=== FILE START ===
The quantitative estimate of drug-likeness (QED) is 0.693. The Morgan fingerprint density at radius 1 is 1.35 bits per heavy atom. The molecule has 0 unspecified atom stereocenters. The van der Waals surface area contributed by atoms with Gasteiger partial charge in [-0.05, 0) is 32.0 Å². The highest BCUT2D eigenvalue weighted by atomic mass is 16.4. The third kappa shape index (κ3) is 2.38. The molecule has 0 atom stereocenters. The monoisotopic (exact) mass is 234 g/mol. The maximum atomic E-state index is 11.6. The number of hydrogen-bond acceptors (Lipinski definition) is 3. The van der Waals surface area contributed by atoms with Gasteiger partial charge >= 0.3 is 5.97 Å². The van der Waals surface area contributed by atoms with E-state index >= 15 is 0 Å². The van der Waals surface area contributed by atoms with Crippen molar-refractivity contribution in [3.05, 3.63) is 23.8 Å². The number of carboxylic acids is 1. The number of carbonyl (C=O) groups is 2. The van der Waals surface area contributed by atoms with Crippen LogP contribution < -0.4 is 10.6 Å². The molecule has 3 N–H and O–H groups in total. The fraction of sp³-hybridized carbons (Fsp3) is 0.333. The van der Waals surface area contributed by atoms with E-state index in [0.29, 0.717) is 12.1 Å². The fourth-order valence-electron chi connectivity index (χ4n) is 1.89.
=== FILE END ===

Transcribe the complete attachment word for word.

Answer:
The quantitative estimate of drug-likeness (QED) is 0.693. The Morgan fingerprint density at radius 1 is 1.35 bits per heavy atom. The molecule has 0 unspecified atom stereocenters. The van der Waals surface area contributed by atoms with Gasteiger partial charge in [-0.05, 0) is 32.0 Å². The highest BCUT2D eigenvalue weighted by atomic mass is 16.4. The third kappa shape index (κ3) is 2.38. The molecule has 0 atom stereocenters. The monoisotopic (exact) mass is 234 g/mol. The maximum atomic E-state index is 11.6. The number of hydrogen-bond acceptors (Lipinski definition) is 3. The van der Waals surface area contributed by atoms with Gasteiger partial charge >= 0.3 is 5.97 Å². The van der Waals surface area contributed by atoms with E-state index >= 15 is 0 Å². The van der Waals surface area contributed by atoms with Crippen molar-refractivity contribution in [3.05, 3.63) is 23.8 Å². The number of carboxylic acids is 1. The number of carbonyl (C=O) groups is 2. The van der Waals surface area contributed by atoms with Crippen LogP contribution < -0.4 is 10.6 Å². The molecule has 3 N–H and O–H groups in total. The fraction of sp³-hybridized carbons (Fsp3) is 0.333. The van der Waals surface area contributed by atoms with E-state index in [0.29, 0.717) is 12.1 Å². The fourth-order valence-electron chi connectivity index (χ4n) is 1.89.